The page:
Life Expectancy In The Tropics Improving, Still Below The Rest Of The World
Michael Harper for redOrbit.com — Your Universe Online
A global effort has been put forth to better understand the specific challenges and issues associated to living in the tropical regions of the world. This effort, carried out by 13 research institutions all over the world, has resulted in a report titled “The State of the Tropics.” In this report, these institutions measure the life expectancy of those who live in these tropical regions.
Professor George Magoha, Vice Chancellor of the University of Nairobi – one of the institutions involved in this report – gave an early insight into these findings, speaking specifically on tropical life expectancy.
“We have published today the facts and figures relating to life expectancy in the Tropics which show significant improvements over the past 60 years,” said Magoha in a press statement.
“But there is still a substantial gap between the Tropics and the rest of the world.”
All told, the State of the Tropics found that those living in the tropical regions of the world had an average life expectancy of 64.4 years, 7.7 years shorter than the rest of the world.
While the expected life expectancy in the tropics has increased by nearly 23 years since 1950, it´s still lower than the rest of the world.
The report also shows that the gap between the life expectancy of men and women has continued to widen. Now, women are expected to outlive men in these areas.
Though the tropical regions have also seen a significant improvement in infant deaths, they also fall behind the rest of the world. According to the latest report, infancy mortality rate is down from 161 deaths in every 1,000 to 58. The infancy mortality rate is currently 33 per every 1,000 for the rest of the world, and according to the report, this rate has been improving at a much faster rate than that of the tropics.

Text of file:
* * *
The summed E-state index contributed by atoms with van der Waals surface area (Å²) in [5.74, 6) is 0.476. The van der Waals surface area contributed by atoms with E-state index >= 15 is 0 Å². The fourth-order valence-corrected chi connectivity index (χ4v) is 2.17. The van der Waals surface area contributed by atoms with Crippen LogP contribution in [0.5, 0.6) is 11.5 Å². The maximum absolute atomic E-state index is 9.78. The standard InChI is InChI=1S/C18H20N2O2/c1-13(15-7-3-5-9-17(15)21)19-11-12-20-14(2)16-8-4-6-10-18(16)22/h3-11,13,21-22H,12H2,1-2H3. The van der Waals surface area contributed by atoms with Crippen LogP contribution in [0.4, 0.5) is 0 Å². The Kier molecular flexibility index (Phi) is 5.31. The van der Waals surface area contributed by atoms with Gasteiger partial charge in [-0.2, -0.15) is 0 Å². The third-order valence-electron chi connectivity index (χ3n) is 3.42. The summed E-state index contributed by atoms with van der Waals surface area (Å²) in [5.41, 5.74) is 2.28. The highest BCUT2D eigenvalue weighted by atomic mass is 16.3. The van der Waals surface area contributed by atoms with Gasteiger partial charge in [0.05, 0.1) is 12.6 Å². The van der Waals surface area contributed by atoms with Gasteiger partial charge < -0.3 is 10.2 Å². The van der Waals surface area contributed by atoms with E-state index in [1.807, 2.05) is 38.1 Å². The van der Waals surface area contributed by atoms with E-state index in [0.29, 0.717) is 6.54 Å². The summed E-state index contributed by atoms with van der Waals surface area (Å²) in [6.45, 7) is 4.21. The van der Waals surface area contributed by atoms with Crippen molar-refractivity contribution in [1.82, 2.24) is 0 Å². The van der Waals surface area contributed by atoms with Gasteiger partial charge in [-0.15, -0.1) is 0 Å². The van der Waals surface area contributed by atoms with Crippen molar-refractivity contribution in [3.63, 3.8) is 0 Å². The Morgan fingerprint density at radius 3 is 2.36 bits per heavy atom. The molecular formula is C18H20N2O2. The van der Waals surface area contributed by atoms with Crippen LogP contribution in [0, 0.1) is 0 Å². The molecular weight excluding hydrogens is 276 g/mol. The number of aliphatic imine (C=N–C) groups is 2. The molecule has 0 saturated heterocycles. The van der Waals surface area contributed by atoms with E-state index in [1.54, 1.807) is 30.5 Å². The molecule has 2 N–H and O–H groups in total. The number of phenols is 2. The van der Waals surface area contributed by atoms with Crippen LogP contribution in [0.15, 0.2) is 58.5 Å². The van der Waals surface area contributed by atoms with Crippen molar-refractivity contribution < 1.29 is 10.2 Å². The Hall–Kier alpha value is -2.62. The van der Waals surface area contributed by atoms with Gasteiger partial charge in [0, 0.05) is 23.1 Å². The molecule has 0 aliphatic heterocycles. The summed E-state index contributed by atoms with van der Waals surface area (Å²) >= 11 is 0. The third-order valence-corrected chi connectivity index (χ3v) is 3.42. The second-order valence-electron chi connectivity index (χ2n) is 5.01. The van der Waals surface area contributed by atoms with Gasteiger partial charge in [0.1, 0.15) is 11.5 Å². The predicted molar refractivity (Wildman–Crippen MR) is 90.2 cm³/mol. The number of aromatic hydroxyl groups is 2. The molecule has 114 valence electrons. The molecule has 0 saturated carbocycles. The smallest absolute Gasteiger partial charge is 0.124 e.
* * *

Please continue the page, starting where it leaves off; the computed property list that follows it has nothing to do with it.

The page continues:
When infancy mortality rates drop, suggests the report, the average life expectancy in adults usually improves.
The State of the Tropics also holds that the two areas with the worst adult mortality rates are Central and Southern Africa. Of those who make it to age 15, 377 of every 1,000 will die before age 60.
This adult mortality rate is 240 per 1,000 in other tropical areas, and an even lower 154 in the rest of the world.
This report points to conflict, disease, lack of food and poverty as reasons for such high mortality rates. While the area has seen some significant improvement over the last 50 years, the 13 institutions responsible for the report suggest a continued investment in education, health and other social services to continue improving these mortality rates.
The sooner the better, says Professor Sandra Harding, the Vice Chancellor of Australia´s James Cook University.
Over the past 50 years, the tropics have become a very critical region. Currently, more than 40% of the world´s population live in the tropics and, according to the research, more than 50% are expected to live in these regions by 2050.
“The idea of the tropics has geopolitical, economic and strategic importance – and this importance will be plain as a result of the full State of the Tropics report. Sooner or later, we will have to take this seriously,” Professor Harding said.